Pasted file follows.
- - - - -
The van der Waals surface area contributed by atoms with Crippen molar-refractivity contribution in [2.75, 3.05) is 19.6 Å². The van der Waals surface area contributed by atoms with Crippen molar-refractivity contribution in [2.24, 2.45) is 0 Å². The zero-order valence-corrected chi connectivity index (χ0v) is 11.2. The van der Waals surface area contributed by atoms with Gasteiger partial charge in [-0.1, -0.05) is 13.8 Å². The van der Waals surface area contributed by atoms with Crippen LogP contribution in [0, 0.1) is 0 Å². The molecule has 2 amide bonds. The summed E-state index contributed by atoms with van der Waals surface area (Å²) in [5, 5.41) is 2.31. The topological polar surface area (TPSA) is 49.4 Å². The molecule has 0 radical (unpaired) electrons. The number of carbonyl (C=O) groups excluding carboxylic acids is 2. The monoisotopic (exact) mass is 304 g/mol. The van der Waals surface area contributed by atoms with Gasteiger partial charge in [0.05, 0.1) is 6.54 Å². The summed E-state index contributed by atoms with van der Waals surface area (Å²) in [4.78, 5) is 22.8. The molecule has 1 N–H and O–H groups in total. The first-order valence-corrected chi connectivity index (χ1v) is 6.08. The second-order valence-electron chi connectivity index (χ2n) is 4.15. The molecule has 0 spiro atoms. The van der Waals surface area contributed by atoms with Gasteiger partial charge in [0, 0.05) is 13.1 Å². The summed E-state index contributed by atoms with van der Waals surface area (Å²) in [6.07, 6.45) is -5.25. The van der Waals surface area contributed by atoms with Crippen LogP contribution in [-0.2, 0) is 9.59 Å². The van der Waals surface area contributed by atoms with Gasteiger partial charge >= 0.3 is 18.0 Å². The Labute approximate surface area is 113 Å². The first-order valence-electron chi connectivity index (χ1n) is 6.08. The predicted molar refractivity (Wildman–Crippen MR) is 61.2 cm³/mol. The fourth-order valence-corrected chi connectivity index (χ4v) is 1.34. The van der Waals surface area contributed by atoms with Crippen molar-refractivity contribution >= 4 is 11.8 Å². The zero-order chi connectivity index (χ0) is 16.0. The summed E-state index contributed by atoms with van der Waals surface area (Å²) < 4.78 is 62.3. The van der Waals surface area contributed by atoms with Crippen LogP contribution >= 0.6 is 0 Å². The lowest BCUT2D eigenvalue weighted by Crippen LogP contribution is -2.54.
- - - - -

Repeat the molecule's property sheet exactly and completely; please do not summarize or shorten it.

The van der Waals surface area contributed by atoms with Crippen molar-refractivity contribution in [2.75, 3.05) is 19.6 Å². The van der Waals surface area contributed by atoms with Crippen molar-refractivity contribution in [2.24, 2.45) is 0 Å². The zero-order valence-corrected chi connectivity index (χ0v) is 11.2. The van der Waals surface area contributed by atoms with Gasteiger partial charge in [-0.1, -0.05) is 13.8 Å². The van der Waals surface area contributed by atoms with Crippen LogP contribution in [0, 0.1) is 0 Å². The molecule has 2 amide bonds. The summed E-state index contributed by atoms with van der Waals surface area (Å²) in [5, 5.41) is 2.31. The topological polar surface area (TPSA) is 49.4 Å². The molecule has 0 radical (unpaired) electrons. The number of carbonyl (C=O) groups excluding carboxylic acids is 2. The monoisotopic (exact) mass is 304 g/mol. The van der Waals surface area contributed by atoms with Gasteiger partial charge in [0.05, 0.1) is 6.54 Å². The summed E-state index contributed by atoms with van der Waals surface area (Å²) in [4.78, 5) is 22.8. The molecule has 1 N–H and O–H groups in total. The first-order valence-corrected chi connectivity index (χ1v) is 6.08. The second-order valence-electron chi connectivity index (χ2n) is 4.15. The molecule has 0 spiro atoms. The van der Waals surface area contributed by atoms with Gasteiger partial charge in [0, 0.05) is 13.1 Å². The summed E-state index contributed by atoms with van der Waals surface area (Å²) in [6.07, 6.45) is -5.25. The van der Waals surface area contributed by atoms with Crippen LogP contribution in [-0.2, 0) is 9.59 Å². The van der Waals surface area contributed by atoms with Gasteiger partial charge >= 0.3 is 18.0 Å². The Labute approximate surface area is 113 Å². The first-order valence-electron chi connectivity index (χ1n) is 6.08. The predicted molar refractivity (Wildman–Crippen MR) is 61.2 cm³/mol. The fourth-order valence-corrected chi connectivity index (χ4v) is 1.34. The van der Waals surface area contributed by atoms with Crippen molar-refractivity contribution >= 4 is 11.8 Å². The zero-order chi connectivity index (χ0) is 16.0. The summed E-state index contributed by atoms with van der Waals surface area (Å²) < 4.78 is 62.3. The van der Waals surface area contributed by atoms with Crippen LogP contribution >= 0.6 is 0 Å². The lowest BCUT2D eigenvalue weighted by Crippen LogP contribution is -2.54.